Skip to comments.Natural selection acts on the quantum world
Posted on 12/23/2004 8:31:39 AM PST by PatrickHenry
Objective reality may owe its existence to a 'darwinian' process that advertises certain quantum states.
A team of US physicists has proved a theorem that explains how our objective, common reality emerges from the subtle and sensitive quantum world.
If, as quantum mechanics says, observing the world tends to change it, how is it that we can agree on anything at all? Why doesn't each person leave a slightly different version of the world for the next person to find?
Because, say the researchers, certain special states of a system are promoted above others by a quantum form of natural selection, which they call quantum darwinism. Information about these states proliferates and gets imprinted on the environment. So observers coming along and looking at the environment in order to get a picture of the world tend to see the same 'preferred' states.
If it wasn't for quantum darwinism, the researchers suggest in Physical Review Letters [Ollivier H., Poulin D. & Zurek W. H. Phys. Rev. Lett., 93. 220401], the world would be very unpredictable: different people might see very different versions of it. Life itself would then be hard to conduct, because we would not be able to obtain reliable information about our surroundings... it would typically conflict with what others were experiencing.
The difficulty arises because directly finding out something about a quantum system by making a measurement inevitably disturbs it. "After a measurement," say Wojciech Zurek and his colleagues at Los Alamos National Laboratory in New Mexico, "the state will be what the observer finds out it is, but not, in general, what it was before."
Because, as Zurek says, "the Universe is quantum to the core," this property seems to undermine the notion of an objective reality. In this type of situation, every tourist who gazed at Buckingham Palace would change the arrangement of the building's windows, say, merely by the act of looking, so that subsequent tourists would see something slightly different.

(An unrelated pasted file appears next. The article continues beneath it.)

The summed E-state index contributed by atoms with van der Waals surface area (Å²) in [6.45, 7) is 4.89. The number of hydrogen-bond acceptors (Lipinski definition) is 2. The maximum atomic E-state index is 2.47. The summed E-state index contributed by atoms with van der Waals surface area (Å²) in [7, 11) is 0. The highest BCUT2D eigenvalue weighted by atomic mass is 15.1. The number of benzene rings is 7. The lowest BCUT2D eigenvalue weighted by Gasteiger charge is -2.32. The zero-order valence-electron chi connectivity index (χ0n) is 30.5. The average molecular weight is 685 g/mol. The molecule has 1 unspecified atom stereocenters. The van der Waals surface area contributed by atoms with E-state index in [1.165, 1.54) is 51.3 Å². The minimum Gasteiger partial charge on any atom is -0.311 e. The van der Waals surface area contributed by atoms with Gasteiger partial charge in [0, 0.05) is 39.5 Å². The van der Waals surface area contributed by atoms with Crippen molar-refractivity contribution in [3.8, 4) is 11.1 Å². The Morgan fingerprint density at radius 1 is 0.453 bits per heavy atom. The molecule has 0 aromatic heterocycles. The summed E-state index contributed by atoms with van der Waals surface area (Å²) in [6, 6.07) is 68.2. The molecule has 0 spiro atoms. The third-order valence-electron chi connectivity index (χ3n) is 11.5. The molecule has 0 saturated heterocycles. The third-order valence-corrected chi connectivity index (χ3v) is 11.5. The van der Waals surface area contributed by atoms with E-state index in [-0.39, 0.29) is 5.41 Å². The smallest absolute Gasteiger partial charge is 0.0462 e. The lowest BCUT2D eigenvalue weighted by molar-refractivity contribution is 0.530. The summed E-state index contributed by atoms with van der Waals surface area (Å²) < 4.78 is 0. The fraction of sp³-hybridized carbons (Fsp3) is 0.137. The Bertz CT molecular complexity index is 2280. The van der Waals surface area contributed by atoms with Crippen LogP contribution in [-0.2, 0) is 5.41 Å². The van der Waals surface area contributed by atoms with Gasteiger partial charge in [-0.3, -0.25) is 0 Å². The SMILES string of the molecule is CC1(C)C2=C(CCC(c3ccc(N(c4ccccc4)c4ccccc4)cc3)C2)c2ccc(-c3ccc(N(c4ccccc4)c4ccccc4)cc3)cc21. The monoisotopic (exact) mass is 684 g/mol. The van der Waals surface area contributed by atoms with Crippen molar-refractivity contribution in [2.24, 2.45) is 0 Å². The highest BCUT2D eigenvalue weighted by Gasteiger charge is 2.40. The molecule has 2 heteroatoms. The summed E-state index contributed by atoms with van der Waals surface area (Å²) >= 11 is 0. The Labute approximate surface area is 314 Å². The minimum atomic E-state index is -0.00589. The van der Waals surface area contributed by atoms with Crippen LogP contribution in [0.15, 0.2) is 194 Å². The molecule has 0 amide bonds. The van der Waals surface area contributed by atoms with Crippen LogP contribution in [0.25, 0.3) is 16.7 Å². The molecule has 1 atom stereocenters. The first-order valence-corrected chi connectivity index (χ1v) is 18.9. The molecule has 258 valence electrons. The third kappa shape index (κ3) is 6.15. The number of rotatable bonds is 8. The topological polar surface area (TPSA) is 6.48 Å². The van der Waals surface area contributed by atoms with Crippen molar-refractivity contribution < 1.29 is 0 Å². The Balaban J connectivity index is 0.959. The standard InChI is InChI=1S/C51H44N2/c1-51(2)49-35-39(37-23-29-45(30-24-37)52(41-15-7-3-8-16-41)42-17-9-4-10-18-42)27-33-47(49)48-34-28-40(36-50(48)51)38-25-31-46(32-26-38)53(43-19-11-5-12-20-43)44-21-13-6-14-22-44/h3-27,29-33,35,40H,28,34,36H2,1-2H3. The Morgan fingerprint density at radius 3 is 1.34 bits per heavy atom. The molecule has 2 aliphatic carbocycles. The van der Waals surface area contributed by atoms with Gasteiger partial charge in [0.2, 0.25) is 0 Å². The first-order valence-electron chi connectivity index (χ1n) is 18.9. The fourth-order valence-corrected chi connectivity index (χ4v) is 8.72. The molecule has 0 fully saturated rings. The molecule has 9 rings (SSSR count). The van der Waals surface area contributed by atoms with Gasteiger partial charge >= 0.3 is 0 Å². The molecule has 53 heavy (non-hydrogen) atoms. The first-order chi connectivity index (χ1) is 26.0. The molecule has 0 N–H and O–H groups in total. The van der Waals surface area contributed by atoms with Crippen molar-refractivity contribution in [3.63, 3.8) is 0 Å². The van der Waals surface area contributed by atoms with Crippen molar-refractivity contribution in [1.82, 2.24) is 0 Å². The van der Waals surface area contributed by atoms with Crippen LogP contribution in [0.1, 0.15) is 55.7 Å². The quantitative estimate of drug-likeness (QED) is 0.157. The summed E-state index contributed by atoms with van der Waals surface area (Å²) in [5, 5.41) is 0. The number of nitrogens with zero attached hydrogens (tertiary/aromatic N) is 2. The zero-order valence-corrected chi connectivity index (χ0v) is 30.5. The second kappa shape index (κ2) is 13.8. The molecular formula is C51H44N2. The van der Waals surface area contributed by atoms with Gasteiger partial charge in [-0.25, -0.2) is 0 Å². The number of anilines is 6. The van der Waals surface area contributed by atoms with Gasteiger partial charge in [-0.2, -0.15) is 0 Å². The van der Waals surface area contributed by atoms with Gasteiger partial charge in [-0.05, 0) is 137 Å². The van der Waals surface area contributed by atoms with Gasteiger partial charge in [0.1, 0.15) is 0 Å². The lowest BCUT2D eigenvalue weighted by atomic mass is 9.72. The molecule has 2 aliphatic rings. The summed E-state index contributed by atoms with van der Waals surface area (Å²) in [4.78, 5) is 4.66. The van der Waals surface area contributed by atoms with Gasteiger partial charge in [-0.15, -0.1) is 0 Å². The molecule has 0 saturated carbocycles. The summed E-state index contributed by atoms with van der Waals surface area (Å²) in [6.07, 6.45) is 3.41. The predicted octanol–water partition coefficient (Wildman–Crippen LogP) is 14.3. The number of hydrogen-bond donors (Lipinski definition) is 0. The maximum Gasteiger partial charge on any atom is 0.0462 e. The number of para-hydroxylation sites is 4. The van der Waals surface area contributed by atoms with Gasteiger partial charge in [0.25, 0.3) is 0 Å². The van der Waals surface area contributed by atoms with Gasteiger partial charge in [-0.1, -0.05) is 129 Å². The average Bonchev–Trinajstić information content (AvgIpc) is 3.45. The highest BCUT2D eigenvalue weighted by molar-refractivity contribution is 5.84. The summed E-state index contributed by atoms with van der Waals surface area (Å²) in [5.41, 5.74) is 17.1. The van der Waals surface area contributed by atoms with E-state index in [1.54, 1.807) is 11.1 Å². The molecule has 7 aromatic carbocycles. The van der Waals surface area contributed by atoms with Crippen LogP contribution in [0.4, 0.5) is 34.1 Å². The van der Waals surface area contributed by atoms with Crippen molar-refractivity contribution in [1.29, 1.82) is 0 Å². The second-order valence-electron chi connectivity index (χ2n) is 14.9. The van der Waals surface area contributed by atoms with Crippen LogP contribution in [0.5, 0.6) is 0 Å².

Yet that clearly isn't what happens. This sensitivity to observation at the quantum level (which Albert Einstein famously compared to God constructing the quantum world by throwing dice to decide its state) seems to go away at the everyday, macroscopic level. "God plays dice on a quantum level quite willingly," says Zurek, "but, somehow, when the bets become macroscopic he is more reluctant to gamble." How does that happen?
The Los Alamos team define a property of a system as 'objective', if that property is simultaneously evident to many observers who can find out about it without knowing exactly what they are looking for and without agreeing in advance how they'll look for it.
Physicists agree that the macroscopic or classical world (which seems to have a single, 'objective' state) emerges from the quantum world of many possible states through a phenomenon called decoherence, according to which interactions between the quantum states of the system of interest and its environment serve to 'collapse' those states into a single outcome. But this process of decoherence still isn't fully understood.
"Decoherence selects out of the quantum 'mush' states that are stable, that can withstand the scrutiny of the environment without getting perturbed," says Zurek. These special states are called 'pointer states', and although they are still quantum states, they turn out to look like classical ones. For example, objects in pointer states seem to occupy a well-defined position, rather than being smeared out in space.
The traditional approach to decoherence, says Zurek, was based on the idea that the perturbation of a quantum system by the environment eliminates all but the stable pointer states, which an observer can then probe directly. But he and his colleagues point out that we typically find out about a system indirectly, that is, we look at the system's effect on some small part of its environment. For example, when we look at a tree, in effect we measure the effect of the leaves and branches on the visible sunlight that is bouncing off them.
But it was not obvious that this kind of indirect measurement would reveal the robust, decoherence-resistant pointer states. If it does not, the robustness of these states won't help you to construct an objective reality.